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'Multitasking serial code'
2000\02\01@203741 by Brian Kraut

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Does anyone have some well doccumented code for receiving serial data
and sending serial data at the same time?  I am working on a project
that needs to receive a 4800 baud data stream and send a different 4800
baud data streem at the same time.  I will also have a project in the
future that will need to input a couple of serial channels and output a
couple channels at the same time.  There is an app note on this in the
Microchip databooks, but I have had a hard time following it and
adapting it to my needs.

I will probably use a chip with a UART, but it would be nice to know how
to bit bang a solution also since there is only one UART available on
PICs.

2000\02\01@211436 by Erik Reikes

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At 07:12 AM 2/1/00 -0500, you wrote:
>Does anyone have some well doccumented code for receiving serial data
>and sending serial data at the same time?  I am working on a project
>that needs to receive a 4800 baud data stream and send a different 4800
>baud data streem at the same time.  I will also have a project in the
>future that will need to input a couple of serial channels and output a
>couple channels at the same time.  There is an app note on this in the
>Microchip databooks, but I have had a hard time following it and
>adapting it to my needs.
>
>I will probably use a chip with a UART, but it would be nice to know how
>to bit bang a solution also since there is only one UART available on
>PICs.

Your best hope here is using the interrupt feature of the UART on received
bytes.  Basically you write your int routine to buffer bytes in a circular
buffer as they come in.  In the pauses when you are waiting for bytes to be
sent and in times when there is no outgoing you can loop and handle
incoming bytes.

You could do some type of state machine implementation and bit bang things,
but this gets much more complex.  Basically I would use one of your
counters as a reference and have background processes that are guaranteed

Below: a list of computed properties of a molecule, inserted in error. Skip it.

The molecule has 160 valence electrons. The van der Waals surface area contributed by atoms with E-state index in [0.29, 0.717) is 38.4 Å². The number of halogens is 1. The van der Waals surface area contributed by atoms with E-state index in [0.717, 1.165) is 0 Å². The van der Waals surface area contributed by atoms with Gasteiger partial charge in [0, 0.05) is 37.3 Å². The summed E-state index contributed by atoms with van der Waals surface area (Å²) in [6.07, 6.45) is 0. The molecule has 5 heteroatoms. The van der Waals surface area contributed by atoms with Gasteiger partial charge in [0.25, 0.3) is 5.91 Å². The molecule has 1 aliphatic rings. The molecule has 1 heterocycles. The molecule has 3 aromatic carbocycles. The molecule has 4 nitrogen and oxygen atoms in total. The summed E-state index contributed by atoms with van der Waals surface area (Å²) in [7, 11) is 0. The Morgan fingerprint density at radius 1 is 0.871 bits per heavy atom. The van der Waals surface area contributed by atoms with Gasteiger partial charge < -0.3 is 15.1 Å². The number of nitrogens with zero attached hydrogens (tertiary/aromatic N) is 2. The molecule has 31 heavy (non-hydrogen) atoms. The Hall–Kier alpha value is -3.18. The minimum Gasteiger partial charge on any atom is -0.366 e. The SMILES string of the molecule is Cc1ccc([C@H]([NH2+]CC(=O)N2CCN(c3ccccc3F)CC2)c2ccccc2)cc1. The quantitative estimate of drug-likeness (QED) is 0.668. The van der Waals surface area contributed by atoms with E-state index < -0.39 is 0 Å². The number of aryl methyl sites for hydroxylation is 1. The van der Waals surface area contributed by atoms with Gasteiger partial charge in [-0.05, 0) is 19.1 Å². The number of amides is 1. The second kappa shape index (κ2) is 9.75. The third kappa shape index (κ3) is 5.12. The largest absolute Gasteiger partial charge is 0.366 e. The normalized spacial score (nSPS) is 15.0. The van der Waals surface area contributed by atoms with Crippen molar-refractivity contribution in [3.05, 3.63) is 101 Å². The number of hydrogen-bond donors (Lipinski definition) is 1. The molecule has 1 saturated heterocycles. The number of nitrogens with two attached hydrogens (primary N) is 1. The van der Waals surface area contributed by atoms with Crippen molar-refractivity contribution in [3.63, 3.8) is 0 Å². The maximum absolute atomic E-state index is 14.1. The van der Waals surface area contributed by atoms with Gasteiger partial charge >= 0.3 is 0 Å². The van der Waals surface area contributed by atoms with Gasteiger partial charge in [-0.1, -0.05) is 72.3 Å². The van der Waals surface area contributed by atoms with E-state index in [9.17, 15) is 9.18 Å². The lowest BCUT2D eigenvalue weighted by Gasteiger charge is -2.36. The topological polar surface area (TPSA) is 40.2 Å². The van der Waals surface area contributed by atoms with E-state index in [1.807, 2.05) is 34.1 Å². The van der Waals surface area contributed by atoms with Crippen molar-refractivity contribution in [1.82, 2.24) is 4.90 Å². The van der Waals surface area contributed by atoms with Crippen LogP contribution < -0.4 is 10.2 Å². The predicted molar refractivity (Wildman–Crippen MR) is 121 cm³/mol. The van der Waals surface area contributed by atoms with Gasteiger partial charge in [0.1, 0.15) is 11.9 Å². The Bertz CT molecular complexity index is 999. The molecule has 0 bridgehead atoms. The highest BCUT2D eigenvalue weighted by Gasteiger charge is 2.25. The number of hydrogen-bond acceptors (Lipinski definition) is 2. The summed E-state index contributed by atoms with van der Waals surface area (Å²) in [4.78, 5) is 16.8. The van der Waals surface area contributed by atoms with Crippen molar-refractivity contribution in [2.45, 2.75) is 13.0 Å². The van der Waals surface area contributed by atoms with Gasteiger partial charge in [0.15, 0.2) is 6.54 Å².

to be called in your code at least every bit time.  With interbit timing of
208uS at 4800 baud this could be potentially sticky depending on what you
are doing in the background.  Its doable, but I'd avoid it.  You can find
bit-banged uarts around on the web, I'm sure.  Most compilers come with an
example, and I believe there is one on the Mchip website.

At 4800 bps on a 4MHz PIC you will have about 2ms to do stuff while you are
sending and receiving.

I'm not real sure of the utility of the sent byte interrupt, but if you're
clever there might be some good use for that... anyone?

psuedo code for the use of a UART looks like this :

receive_byte_interrupt
{
       buffer_incoming_data(); /* size your buffer based on processing
requirements */
       clear_interrupt();
}

main()
{
       while(TRUE)
       {
               if (bytes_to_be_sent && last_byte_is_gone)
                       give_uart_a_byte();

               if (there_are_incoming_bytes)
                       handle_some_number_of_incoming_bytes();   /*number of bytes */
                                                                      /* is based on your */
                                                       /* real time budget of 2mS */
       }
}

Erik Reikes
Software Engineer
Xsilogy, Inc.

spam_OUTereikesTakeThisOuTspamxsilogy.com
ph : (858) 535-5113
fax : (858) 535-5163
cell : (858) 663-1206

2000\02\01@224651 by Anthony Rudzki

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> >
> >I will probably use a chip with a UART, but it would be nice to know how
> >to bit bang a solution also since there is only one UART available on
> >PICs.

17C756s have dual UARTS....very nice.  separate Baud rate generators too.


tony

2000\02\02@104409 by Jason Mielke

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Erik, I've done bit banging, dual uarts on a 16C74a (didn't even use the
internal uart) at 9600 baud send/receive/buffer, on both lines.  The unit
was basically a Rs232-485 converter with about 150 characters of buffering.

My approach was to interupt every 36 useconds (20MHz crytal) and follow a
specific routine so that the timing was always exact.  Since all of the
communications were done by bit-banging I used a 2 out of 3 majority wins
scheme.  I am adding more features to this unit and will not bit-bang for
this application anymore.  There simply wasn't enough time by the time
everything was finished.

Jay Mielke


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